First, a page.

Boeing [NYSE: BA] announced the successful completion of several major milestones on the Global Positioning System (GPS) IIF program.
The first GPS IIF satellite (SV-1) has successfully completed initial electromagnetic compatibility and interference testing using flight-like placeholder units. This critical test, conducted at the company's Satellite Development Center in El Segundo, Calif., verified that the GPS IIF SV-1 radiated emissions and RF compatibility design complies with system specifications and variants of the Evolved Expendable Launch Vehicle. An additional regression test will be completed prior to SV-1 delivery using actual flight hardware.
"It is unique in the space industry to be working on a new improved generation of GPS satellites, and at the same time see our earlier satellites perform so well," said John Fuller, vice president of Boeing Air Force Space Systems. "This recent series of significant performance accomplishments verifies significant system assembly and testing procedures of the Block IIF satellite, as we continue raising the bar on mission capability."
Just prior to the electromagnetic testing, the GPS IIF Team also finished the first pass through GPS Launch Anomaly and Disposal Operations (LADO) Release 1 Element Qualification Test (EQT) testing with a 97 percent pass rate, and completed Release 2 computer software configuration item (CSCI) qualification testing with a 100 percent pass rate.
LADO, when fielded, will provide the capability of controlling GPS satellites during launch and disposal phases, as well as performing anomaly detection and resolution while on orbit. This capability is extremely important with vital national space assets like the GPS constellation. The next phase of final system testing will involve practice "shadow operations" during future launches. The system is scheduled for its initial operational capability in late 2006.
Boeing is currently working under $1.3 billion-contract to build nine Block IIF satellites, with a potential of up to 12. In addition, the current contract value to support the GPS ground segment is approximately $800 million. Boeing plans to make the first Block IIF available for launch in 2008.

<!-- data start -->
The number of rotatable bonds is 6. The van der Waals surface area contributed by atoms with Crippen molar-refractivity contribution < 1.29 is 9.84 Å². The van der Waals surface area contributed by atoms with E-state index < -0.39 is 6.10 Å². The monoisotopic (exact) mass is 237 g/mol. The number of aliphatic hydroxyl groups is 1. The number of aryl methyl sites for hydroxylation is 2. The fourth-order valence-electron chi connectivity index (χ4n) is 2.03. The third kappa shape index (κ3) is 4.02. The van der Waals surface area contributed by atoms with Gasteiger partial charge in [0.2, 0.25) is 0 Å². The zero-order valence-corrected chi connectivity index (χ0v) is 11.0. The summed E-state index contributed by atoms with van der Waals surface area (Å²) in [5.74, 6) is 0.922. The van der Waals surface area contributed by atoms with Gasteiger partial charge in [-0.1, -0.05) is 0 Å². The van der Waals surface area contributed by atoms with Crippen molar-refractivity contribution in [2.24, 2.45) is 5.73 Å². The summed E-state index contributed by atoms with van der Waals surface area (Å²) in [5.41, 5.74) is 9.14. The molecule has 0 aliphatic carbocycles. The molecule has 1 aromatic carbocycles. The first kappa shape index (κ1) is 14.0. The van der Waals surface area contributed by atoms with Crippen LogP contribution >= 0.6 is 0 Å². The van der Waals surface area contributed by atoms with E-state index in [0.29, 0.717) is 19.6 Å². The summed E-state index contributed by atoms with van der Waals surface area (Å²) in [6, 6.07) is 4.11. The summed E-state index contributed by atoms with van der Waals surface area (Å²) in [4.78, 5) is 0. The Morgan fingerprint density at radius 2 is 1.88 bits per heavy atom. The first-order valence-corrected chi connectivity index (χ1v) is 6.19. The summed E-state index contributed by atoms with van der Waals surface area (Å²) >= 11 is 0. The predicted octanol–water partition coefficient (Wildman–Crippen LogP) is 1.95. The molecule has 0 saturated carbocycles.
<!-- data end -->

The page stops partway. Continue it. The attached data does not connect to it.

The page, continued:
During October 2005, a Boeing-built GPS Block II satellite SVN-15 (nick named Firebird) reached 15 years of service on orbit, surpassing twice its design life. SVN-15 was launched on Oct. 1, 1990, and becomes the second Block II vehicle to achieve twice its design life.
"Our overall momentum is increasing as we complete these milestones and continue final assembly of SV-1 and the other Block IIF satellites on the line," said Mike Rizzo, director of navigation systems for Boeing Air Force Space Systems. "We are extremely proud of our heritage of excellent workmanship, as indicated by the Block II satellites exceeding twice their design life."
For over three decades Boeing has played a key role in designing, building and operating GPS satellites. Under Air Force contract Boeing has produced 40 GPS Block I, II and IIA satellites. The Space and Missile Systems Center manages the GPS program through a joint program office at Los Angeles Air Force Base, Calif. Today, the GPS constellation is an invaluable national asset for both military and civilian users.
A unit of The Boeing Company, Boeing Integrated Defense Systems is one of the world's largest space and defense businesses. Headquartered in St. Louis, Boeing Integrated Defense Systems is a $30.5 billion business. It provides network-centric system solutions to its global military, government, and commercial customers. It is a leading provider of intelligence, surveillance and reconnaissance systems; the world's largest military aircraft manufacturer; the world's largest satellite manufacturer and a leading provider of space-based communications; the primary systems integrator for U.S. missile defense; NASA's largest contractor; and a global leader in sustainment solutions and launch services.